5 Ways to Stay Nimble with Your Total Rewards Plan

The way we work has and will continue to change. And your organization needs to constantly assess your rewards programs to make sure they're keeping up, too. Recently, we've seen developments in a few key areas:

  • Geography. Labor markets are not locked into one location anymore, and companies need to compete nationally for talent.

  • Job Definition. New roles and skills are evolving to meet new demands, and companies need to adapt to those changes.

  • Employee Development. Employees are looking for career development with the autonomy to explore career paths and possibilities, and companies need to support their desire for growth and movement.


Below are five actions to ensure your compensation program keeps up with new demands:


1. Understand your business strategy. Can you articulate your company’s business strategy, and do you have the required people, skills and resources required to support that strategy? How do resources and investments need to shift to support the strategy and how have you planned for that? Does your rewards philosophy match your business strategy currently and for future business needs?


2. Design your jobs to support your strategy. Consider that in the last 5 years, Financial Analysts evolved from requiring a Finance degree and business savviness to nowadays also requiring (or desiring) data science and predictive analytics skills. Know the roles and skills and responsibilities required to meet your strategy and ensure that your job descriptions and overall architecture supports that need.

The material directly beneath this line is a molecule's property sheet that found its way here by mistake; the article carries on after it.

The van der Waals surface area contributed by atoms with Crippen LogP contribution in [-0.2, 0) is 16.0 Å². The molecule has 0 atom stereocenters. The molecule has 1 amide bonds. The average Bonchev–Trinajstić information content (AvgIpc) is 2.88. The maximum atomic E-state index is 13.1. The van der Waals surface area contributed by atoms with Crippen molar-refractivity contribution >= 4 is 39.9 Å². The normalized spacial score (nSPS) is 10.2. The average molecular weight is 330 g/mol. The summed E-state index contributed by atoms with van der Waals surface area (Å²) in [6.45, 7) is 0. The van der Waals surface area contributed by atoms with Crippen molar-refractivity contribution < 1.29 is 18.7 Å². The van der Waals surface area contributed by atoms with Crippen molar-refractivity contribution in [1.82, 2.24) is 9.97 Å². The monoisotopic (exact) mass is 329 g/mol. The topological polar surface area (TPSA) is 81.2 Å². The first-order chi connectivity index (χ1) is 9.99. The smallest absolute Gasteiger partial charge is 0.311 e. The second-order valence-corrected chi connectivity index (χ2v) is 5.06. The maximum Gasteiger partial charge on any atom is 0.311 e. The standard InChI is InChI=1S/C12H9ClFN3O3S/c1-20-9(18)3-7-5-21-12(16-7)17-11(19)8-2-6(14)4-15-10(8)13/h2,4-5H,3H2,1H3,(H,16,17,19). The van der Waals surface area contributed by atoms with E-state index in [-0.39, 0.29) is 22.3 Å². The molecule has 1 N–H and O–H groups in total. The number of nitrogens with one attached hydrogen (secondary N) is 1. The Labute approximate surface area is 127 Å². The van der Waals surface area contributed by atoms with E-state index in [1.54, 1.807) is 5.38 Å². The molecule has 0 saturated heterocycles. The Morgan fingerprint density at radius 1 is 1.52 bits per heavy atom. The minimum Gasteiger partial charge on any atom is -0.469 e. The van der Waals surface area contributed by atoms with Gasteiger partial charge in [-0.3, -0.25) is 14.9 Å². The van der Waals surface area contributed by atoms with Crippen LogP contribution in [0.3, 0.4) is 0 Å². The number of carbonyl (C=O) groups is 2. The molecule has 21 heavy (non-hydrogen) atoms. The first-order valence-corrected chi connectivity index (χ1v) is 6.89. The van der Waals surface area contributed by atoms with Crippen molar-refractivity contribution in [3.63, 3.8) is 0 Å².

3. Create flexibility with career paths. Once you have your job architecture developed, ensure you have the right people in place to fill those jobs by encouraging internal mobility and lateral movement. Not only does this enhance employee career development and engagement, but it helps your organization remain agile so you can quickly adapt and thrive.


4. Match your rewards to your strategy. Total Rewards is not a one size fits all solution. What may be considered “market competitive” may not work for you. And what works for one role or person within your organization may not work for all. If your strategy allows for flexibility, your rewards program should, too. And what about your incentives? Is your rewards program providing motivation in support of your current strategy or is it still aligned to the past?


5. Partner with your employees to make sure it all works. Do you know what your employees value and do your reward programs support that need? Check-in with your employees frequently and maintain an open dialog so you know which programs are working and which may need a redesign.


The bottom line: Change is the only constant in our dynamic business environment, and companies must stay attuned to the market and their employees to remain competitive. Examine your employee value proposition, total rewards philosophy, compensation programs, and job architecture to ensure your company is ready.